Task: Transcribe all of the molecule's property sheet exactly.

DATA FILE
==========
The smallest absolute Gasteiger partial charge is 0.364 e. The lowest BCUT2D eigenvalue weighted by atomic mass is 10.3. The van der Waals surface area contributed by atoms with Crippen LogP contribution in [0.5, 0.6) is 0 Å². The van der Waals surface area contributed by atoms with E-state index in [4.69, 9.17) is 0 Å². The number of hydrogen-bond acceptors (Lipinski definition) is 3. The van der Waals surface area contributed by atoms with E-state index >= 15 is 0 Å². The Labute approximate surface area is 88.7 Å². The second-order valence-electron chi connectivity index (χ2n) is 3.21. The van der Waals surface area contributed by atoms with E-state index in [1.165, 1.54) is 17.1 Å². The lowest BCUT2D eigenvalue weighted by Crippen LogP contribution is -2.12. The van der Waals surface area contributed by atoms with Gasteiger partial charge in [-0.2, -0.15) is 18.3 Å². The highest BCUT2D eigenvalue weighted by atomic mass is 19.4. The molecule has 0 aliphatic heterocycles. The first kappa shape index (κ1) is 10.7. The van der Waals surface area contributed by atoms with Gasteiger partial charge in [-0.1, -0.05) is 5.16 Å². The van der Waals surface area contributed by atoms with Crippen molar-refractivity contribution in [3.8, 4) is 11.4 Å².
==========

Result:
The smallest absolute Gasteiger partial charge is 0.364 e. The lowest BCUT2D eigenvalue weighted by atomic mass is 10.3. The van der Waals surface area contributed by atoms with Crippen LogP contribution in [0.5, 0.6) is 0 Å². The van der Waals surface area contributed by atoms with E-state index in [4.69, 9.17) is 0 Å². The number of hydrogen-bond acceptors (Lipinski definition) is 3. The van der Waals surface area contributed by atoms with E-state index >= 15 is 0 Å². The Labute approximate surface area is 88.7 Å². The second-order valence-electron chi connectivity index (χ2n) is 3.21. The van der Waals surface area contributed by atoms with E-state index in [1.165, 1.54) is 17.1 Å². The lowest BCUT2D eigenvalue weighted by Crippen LogP contribution is -2.12. The van der Waals surface area contributed by atoms with Gasteiger partial charge in [-0.2, -0.15) is 18.3 Å². The highest BCUT2D eigenvalue weighted by atomic mass is 19.4. The molecule has 0 aliphatic heterocycles. The first kappa shape index (κ1) is 10.7. The van der Waals surface area contributed by atoms with Gasteiger partial charge in [-0.1, -0.05) is 5.16 Å². The van der Waals surface area contributed by atoms with Crippen molar-refractivity contribution in [3.8, 4) is 11.4 Å².